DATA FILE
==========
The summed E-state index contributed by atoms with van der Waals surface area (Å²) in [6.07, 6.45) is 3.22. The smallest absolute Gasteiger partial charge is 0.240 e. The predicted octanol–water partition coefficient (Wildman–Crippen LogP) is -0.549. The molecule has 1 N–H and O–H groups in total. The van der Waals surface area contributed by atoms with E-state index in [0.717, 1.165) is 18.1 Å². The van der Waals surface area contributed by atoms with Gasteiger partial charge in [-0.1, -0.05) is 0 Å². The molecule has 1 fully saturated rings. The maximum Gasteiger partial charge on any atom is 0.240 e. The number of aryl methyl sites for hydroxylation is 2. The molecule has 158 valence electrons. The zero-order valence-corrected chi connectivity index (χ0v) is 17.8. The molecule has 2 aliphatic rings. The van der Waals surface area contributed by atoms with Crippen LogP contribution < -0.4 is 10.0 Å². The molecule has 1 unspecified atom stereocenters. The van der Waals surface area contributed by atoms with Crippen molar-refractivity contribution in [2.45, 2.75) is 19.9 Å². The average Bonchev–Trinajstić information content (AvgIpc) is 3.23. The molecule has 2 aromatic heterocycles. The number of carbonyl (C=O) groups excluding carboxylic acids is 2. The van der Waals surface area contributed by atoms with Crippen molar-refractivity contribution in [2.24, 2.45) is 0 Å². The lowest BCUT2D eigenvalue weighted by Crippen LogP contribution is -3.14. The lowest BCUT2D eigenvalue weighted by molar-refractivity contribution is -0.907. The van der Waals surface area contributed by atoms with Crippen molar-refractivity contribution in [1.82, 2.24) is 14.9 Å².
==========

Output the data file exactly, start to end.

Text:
The summed E-state index contributed by atoms with van der Waals surface area (Å²) in [6.07, 6.45) is 3.22. The smallest absolute Gasteiger partial charge is 0.240 e. The predicted octanol–water partition coefficient (Wildman–Crippen LogP) is -0.549. The molecule has 1 N–H and O–H groups in total. The van der Waals surface area contributed by atoms with E-state index in [0.717, 1.165) is 18.1 Å². The van der Waals surface area contributed by atoms with Gasteiger partial charge in [-0.1, -0.05) is 0 Å². The molecule has 1 fully saturated rings. The maximum Gasteiger partial charge on any atom is 0.240 e. The number of aryl methyl sites for hydroxylation is 2. The molecule has 158 valence electrons. The zero-order valence-corrected chi connectivity index (χ0v) is 17.8. The molecule has 2 aliphatic rings. The van der Waals surface area contributed by atoms with Crippen LogP contribution < -0.4 is 10.0 Å². The molecule has 1 unspecified atom stereocenters. The van der Waals surface area contributed by atoms with Crippen molar-refractivity contribution in [2.45, 2.75) is 19.9 Å². The average Bonchev–Trinajstić information content (AvgIpc) is 3.23. The molecule has 2 aromatic heterocycles. The number of carbonyl (C=O) groups excluding carboxylic acids is 2. The van der Waals surface area contributed by atoms with Crippen molar-refractivity contribution in [2.24, 2.45) is 0 Å². The lowest BCUT2D eigenvalue weighted by Crippen LogP contribution is -3.14. The lowest BCUT2D eigenvalue weighted by molar-refractivity contribution is -0.907. The van der Waals surface area contributed by atoms with Crippen molar-refractivity contribution in [1.82, 2.24) is 14.9 Å².